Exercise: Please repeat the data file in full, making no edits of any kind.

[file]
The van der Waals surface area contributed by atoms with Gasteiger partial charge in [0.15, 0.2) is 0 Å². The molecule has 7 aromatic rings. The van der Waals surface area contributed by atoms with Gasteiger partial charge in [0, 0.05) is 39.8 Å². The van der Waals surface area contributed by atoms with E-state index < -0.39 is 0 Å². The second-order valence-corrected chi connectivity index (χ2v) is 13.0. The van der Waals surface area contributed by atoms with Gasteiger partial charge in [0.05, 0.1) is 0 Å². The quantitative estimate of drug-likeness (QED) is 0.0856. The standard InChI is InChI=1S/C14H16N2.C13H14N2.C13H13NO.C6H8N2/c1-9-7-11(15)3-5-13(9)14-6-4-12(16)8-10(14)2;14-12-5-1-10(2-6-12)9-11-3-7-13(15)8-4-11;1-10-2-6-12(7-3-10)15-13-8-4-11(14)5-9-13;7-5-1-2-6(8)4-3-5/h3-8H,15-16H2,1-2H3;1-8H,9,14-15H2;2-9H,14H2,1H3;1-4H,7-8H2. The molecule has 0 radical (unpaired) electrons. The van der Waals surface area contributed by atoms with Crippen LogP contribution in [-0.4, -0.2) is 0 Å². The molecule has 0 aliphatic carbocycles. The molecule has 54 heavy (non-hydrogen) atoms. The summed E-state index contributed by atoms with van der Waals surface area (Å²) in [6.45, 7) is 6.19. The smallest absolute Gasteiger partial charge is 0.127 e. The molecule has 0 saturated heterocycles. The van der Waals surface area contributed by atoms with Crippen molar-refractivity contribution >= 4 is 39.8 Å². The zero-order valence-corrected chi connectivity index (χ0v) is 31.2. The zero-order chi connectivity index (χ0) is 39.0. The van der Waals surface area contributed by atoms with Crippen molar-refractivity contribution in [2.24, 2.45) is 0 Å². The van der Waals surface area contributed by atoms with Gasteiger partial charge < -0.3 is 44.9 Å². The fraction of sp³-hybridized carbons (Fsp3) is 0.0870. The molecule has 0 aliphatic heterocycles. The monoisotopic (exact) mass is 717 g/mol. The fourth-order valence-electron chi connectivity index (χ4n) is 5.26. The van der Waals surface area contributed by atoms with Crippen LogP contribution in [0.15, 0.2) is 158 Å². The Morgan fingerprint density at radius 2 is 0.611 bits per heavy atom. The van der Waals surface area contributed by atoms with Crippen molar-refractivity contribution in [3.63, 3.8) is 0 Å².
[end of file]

The van der Waals surface area contributed by atoms with Gasteiger partial charge in [0.15, 0.2) is 0 Å². The molecule has 7 aromatic rings. The van der Waals surface area contributed by atoms with Gasteiger partial charge in [0, 0.05) is 39.8 Å². The van der Waals surface area contributed by atoms with E-state index < -0.39 is 0 Å². The second-order valence-corrected chi connectivity index (χ2v) is 13.0. The van der Waals surface area contributed by atoms with Gasteiger partial charge in [0.05, 0.1) is 0 Å². The quantitative estimate of drug-likeness (QED) is 0.0856. The standard InChI is InChI=1S/C14H16N2.C13H14N2.C13H13NO.C6H8N2/c1-9-7-11(15)3-5-13(9)14-6-4-12(16)8-10(14)2;14-12-5-1-10(2-6-12)9-11-3-7-13(15)8-4-11;1-10-2-6-12(7-3-10)15-13-8-4-11(14)5-9-13;7-5-1-2-6(8)4-3-5/h3-8H,15-16H2,1-2H3;1-8H,9,14-15H2;2-9H,14H2,1H3;1-4H,7-8H2. The molecule has 0 radical (unpaired) electrons. The van der Waals surface area contributed by atoms with Crippen LogP contribution in [-0.4, -0.2) is 0 Å². The molecule has 0 aliphatic carbocycles. The molecule has 54 heavy (non-hydrogen) atoms. The summed E-state index contributed by atoms with van der Waals surface area (Å²) in [6.45, 7) is 6.19. The smallest absolute Gasteiger partial charge is 0.127 e. The molecule has 0 saturated heterocycles. The van der Waals surface area contributed by atoms with Crippen molar-refractivity contribution >= 4 is 39.8 Å². The zero-order valence-corrected chi connectivity index (χ0v) is 31.2. The zero-order chi connectivity index (χ0) is 39.0. The van der Waals surface area contributed by atoms with Crippen molar-refractivity contribution in [2.24, 2.45) is 0 Å². The van der Waals surface area contributed by atoms with Gasteiger partial charge < -0.3 is 44.9 Å². The fraction of sp³-hybridized carbons (Fsp3) is 0.0870. The molecule has 0 aliphatic heterocycles. The monoisotopic (exact) mass is 717 g/mol. The fourth-order valence-electron chi connectivity index (χ4n) is 5.26. The van der Waals surface area contributed by atoms with Crippen LogP contribution in [0.15, 0.2) is 158 Å². The Morgan fingerprint density at radius 2 is 0.611 bits per heavy atom. The van der Waals surface area contributed by atoms with Crippen molar-refractivity contribution in [3.63, 3.8) is 0 Å².